The Benghazi attacks have also been an open wound for the administration, with Republicans repeatedly accusing the White House of not being clear about the origins of the attacks.
White House officials have repeatedly brushed back the criticism, and now they can point to the arrest of a top suspect in the violence. Khattala’s arrest and trial could also help former Secretary of State Hillary ClintonHillary Rodham ClintonMadonna to critics of women's march: 'F--k you' Women's march takes over DC Michael Moore tears up copy of Washington Post at women's march MORE if she runs for the Democratic nomination for president in 2016. Republicans have frequently attacked Clinton over her role in Benghazi.
Obama, who ordered the raid that captured Khattala, praised U.S. troops and said it would send a message to the world that when Americans are attacked, “we will find you” regardless of how long it takes.
The Pentagon said Khattala was nabbed near Benghazi on Sunday by U.S. Special Operations forces who had worked with the FBI for months. The raid resulted in no U.S. or civilian casualties, the Pentagon said.
Khattala and at least a dozen others were charged in the U.S. District Court of the District of Columbia last year with playing a role in the Benghazi attacks.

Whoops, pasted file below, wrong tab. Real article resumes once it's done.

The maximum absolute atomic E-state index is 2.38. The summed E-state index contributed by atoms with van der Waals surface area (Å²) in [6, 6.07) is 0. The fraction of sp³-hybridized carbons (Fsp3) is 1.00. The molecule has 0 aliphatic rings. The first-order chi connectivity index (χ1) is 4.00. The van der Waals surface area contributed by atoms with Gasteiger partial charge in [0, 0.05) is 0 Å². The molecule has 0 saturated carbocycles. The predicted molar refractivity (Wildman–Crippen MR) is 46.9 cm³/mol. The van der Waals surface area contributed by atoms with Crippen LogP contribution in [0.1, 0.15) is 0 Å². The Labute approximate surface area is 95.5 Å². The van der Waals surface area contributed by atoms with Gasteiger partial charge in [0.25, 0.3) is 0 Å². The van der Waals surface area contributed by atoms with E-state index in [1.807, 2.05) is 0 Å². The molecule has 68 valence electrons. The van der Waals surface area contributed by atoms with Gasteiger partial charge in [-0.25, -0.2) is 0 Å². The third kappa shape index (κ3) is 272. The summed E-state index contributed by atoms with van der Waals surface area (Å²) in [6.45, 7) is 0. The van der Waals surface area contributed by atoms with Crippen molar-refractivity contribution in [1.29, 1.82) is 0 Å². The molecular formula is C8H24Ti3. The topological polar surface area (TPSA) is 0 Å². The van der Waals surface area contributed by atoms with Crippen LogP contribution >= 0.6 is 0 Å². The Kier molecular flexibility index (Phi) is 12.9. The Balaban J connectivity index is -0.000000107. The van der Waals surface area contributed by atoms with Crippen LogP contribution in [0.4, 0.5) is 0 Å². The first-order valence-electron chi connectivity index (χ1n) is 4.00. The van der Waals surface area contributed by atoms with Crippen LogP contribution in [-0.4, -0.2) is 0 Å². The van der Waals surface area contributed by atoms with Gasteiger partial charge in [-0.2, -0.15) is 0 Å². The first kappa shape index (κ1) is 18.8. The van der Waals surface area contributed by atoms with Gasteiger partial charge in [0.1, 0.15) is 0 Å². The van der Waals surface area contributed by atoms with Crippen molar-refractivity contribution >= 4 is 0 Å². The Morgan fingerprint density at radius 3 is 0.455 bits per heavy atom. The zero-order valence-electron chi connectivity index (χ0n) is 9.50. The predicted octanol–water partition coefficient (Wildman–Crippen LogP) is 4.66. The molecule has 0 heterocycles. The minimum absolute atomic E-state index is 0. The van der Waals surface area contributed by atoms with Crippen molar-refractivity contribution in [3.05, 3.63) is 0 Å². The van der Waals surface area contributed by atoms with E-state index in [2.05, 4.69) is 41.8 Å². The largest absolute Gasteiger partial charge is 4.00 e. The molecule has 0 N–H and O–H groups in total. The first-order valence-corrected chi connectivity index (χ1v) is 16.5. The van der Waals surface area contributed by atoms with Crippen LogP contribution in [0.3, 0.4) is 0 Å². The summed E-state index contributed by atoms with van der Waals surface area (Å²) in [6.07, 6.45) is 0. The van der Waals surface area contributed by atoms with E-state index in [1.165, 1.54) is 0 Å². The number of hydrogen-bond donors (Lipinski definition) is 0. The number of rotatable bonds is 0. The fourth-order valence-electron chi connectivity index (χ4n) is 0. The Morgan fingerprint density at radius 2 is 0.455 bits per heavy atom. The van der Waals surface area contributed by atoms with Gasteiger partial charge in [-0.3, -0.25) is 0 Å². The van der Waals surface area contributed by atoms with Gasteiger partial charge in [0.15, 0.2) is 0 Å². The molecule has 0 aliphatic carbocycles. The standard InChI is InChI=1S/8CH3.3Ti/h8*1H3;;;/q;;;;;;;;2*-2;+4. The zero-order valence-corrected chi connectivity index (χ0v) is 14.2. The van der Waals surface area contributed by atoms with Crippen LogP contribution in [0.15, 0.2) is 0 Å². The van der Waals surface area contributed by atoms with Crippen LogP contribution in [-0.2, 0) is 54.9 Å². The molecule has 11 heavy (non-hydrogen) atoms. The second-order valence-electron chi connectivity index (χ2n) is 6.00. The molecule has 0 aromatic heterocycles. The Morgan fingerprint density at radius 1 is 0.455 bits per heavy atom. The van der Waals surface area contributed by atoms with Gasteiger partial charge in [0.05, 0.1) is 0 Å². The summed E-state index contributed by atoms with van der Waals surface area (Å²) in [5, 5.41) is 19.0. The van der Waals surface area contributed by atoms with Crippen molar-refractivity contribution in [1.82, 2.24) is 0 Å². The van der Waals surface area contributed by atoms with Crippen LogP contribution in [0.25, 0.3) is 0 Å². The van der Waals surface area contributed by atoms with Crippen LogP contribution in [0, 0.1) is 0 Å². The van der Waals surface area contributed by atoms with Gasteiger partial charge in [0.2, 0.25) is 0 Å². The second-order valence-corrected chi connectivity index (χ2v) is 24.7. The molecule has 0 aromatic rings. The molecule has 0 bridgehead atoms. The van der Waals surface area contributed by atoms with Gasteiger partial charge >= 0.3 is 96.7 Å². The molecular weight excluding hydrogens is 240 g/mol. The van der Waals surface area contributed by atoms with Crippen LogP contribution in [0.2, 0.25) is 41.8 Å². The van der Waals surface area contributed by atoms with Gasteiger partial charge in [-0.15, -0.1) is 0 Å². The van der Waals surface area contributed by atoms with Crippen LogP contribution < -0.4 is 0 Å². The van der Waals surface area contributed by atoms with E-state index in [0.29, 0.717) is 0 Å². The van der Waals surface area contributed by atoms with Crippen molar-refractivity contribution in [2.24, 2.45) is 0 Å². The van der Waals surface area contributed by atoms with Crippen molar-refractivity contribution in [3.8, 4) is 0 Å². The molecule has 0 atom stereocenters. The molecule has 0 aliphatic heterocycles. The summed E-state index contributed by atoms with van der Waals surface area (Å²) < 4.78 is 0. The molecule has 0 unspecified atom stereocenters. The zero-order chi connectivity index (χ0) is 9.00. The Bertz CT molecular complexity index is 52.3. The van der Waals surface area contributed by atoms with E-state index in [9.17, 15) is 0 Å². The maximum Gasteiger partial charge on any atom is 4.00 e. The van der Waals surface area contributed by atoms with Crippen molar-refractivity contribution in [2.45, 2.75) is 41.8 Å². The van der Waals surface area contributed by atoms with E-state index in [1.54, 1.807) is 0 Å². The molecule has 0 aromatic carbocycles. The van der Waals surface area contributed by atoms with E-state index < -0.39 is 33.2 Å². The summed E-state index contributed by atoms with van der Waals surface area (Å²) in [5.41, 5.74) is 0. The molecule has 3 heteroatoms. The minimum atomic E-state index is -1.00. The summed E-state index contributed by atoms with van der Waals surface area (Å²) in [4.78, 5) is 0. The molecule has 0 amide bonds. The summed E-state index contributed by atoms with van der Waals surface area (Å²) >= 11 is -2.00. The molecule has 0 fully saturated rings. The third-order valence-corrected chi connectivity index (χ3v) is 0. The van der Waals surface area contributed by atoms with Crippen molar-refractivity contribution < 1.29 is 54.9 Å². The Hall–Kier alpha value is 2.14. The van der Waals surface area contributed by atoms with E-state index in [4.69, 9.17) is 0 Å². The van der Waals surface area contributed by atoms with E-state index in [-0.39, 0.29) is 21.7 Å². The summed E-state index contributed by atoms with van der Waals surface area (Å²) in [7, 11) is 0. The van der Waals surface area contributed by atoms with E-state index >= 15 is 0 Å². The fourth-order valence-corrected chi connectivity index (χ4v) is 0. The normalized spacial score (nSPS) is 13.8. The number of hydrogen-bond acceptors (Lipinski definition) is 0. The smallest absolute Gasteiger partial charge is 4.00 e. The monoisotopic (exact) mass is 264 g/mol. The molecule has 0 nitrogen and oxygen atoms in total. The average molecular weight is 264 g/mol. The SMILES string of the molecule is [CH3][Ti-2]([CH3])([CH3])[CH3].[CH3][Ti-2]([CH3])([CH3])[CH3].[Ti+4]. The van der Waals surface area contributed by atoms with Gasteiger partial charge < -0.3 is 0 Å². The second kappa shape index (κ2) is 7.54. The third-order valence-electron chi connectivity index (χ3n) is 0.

Khattala faces three criminal charges, which Attorney General Eric HolderEric H. HolderTrust Women opposes Sen. Session's nomination Former AG launches redistricting effort to help Dems reclaim power The racism inquisition over Jeff Sessions MORE said the Justice Department could add to in the coming days. For now, he’s charged with providing material support to terrorists resulting in death, using a firearm in a crime of violence and killing a person in an attack on a federal facility.
If he’s convicted of the last crime, he could be eligible for the death penalty. On Tuesday, a Justice Department official declined to comment about what the agency plans to seek as punishment if he’s convicted.
In January, the State Department designated Khattala as a terrorist. Officials consider him to be a senior leader of the Benghazi branch of the militant group Ansar al-Sharia, whose members the U.S. believes were involved in the attack.
Graham speculated that Khattala is likely on a U.S. ship. In the past, the U.S. has used such trips to interrogate terrorism suspects.
Hayden suggested Khattala is under interrogation and that the U.S. will seek to get as much intelligence from him as possible.
“As to whether Abu Khattala will be debriefed for intelligence purposes, I can’t comment on the specifics, but as a general rule, we will always seek to elicit all the actionable intelligence and information we can from terrorist suspects taken into our custody,” she said.
Federal courts have completed nearly 500 cases related to international terrorism since 9/11, and 67 of those cases have involved individuals captured overseas, according to Department of Justice data obtained by Human Rights First.
By contrast, military commissions have convicted only eight individuals since 9/11, with two of those convictions overturned on appeal, according to the group.
Martin Matishak contributed.